Behaviour is learned, it is not innate. Positive behaviour needs to be planned for, modelled, taught and acknowledged; it does not happen by accident.
Children will test the boundaries – this is healthy. Setting standards is always negotiated
On this page is a summary of hints and tips.
You can read more about the causes of bad behaviour, how to promote good behaviour, Responding to bad behaviour, Responding to arguments or disputes between young people by following the links
You can find more on TSA website
Hints and Tips
Leaders need to
- Explicitly and actively address behaviour
- Enable children to develop good behaviour
- Lead by example
One useful principle is ‘Two stars and a wish’ – if you want to address something that is not good, think of and tell the children two good things first
- Engage the children as soon as they arrive. Have an activity or game that they can join at any time ready.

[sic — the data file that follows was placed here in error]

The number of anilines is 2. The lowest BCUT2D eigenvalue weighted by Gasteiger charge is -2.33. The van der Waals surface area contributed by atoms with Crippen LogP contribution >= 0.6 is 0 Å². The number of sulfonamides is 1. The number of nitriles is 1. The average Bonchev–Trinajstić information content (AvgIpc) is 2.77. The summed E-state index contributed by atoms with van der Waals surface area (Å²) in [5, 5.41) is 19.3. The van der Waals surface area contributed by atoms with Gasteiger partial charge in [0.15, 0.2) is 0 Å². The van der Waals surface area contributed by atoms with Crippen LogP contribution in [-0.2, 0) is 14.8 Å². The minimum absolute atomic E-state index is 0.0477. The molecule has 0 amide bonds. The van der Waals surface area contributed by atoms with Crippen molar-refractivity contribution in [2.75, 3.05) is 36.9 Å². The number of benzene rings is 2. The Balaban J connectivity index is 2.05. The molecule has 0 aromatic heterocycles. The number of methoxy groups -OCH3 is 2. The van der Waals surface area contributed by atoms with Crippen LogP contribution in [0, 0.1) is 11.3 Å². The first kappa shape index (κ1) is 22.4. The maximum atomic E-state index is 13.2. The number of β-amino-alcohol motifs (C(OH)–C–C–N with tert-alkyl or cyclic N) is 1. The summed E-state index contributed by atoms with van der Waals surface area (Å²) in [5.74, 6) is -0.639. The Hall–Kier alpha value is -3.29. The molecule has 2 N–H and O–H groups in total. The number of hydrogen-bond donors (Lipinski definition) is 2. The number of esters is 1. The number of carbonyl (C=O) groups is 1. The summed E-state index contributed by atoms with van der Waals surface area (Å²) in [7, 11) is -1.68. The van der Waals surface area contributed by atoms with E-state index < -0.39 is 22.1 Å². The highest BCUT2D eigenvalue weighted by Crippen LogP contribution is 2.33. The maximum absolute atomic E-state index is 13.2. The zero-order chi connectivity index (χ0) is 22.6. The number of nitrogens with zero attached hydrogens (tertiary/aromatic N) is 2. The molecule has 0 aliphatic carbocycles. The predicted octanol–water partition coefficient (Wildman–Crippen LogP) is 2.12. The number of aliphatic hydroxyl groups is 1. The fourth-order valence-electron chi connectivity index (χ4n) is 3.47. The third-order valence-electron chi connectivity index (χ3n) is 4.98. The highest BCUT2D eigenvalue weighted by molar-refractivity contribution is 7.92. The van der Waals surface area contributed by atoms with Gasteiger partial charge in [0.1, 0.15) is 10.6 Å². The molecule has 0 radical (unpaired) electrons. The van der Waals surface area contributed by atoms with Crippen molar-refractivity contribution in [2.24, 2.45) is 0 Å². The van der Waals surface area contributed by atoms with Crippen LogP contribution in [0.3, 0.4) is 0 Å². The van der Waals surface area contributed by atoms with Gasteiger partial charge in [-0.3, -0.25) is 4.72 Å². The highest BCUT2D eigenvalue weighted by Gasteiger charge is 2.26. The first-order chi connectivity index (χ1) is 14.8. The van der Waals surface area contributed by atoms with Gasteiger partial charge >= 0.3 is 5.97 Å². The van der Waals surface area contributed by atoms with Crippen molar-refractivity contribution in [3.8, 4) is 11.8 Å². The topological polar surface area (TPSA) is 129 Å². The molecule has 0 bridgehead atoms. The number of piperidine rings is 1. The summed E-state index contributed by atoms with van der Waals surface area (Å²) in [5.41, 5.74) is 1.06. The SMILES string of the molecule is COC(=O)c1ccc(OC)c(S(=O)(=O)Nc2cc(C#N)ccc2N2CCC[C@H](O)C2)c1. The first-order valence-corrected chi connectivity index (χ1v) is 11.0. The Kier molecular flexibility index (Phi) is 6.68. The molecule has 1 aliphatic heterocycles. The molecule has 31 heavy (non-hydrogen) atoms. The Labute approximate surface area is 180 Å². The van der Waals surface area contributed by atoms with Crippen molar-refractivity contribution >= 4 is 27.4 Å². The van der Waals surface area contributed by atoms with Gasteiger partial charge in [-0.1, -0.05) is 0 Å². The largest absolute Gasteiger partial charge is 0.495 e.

- Start on time with an opening ceremony: Hello for beavers, Grand Howl & Flag for Cubs, Flag for Scouts. Leaders need to be quiet and still too! Remind children of expected behaviour. Check their ‘personal space’.
- Explain how you will call for silence: e.g. Leader’s hand in the air, Call out 5, 4, 3, 2, 1 becoming quieter with each number. Children should join in and be quiet.
- When talking to the section, look for and address any child not listening but use gentle language
- Finish with a closing ceremony. Quiet behaviour expected here.
- Allocate a number of children to a leader who monitors the behaviour
- Explain clearly. Break into manageable chunks. Have materials ready
- Check understanding: use thumbs up (I understand), down (I don’t understand) horizontal (not sure)
Behaviour between children.
- Safety & Safeguarding aspects come into play. Take action immediately in the case of physical abuse. Refer to Promise & Law when talking to offender.
Rewards and Sanctions
- Card system: Green for positive behaviour, Amber (Yellow) for warning (Time out?) , Red (Immediate action)
- Award e.g. ‘Beaver of the week’ or ‘Cub of the term’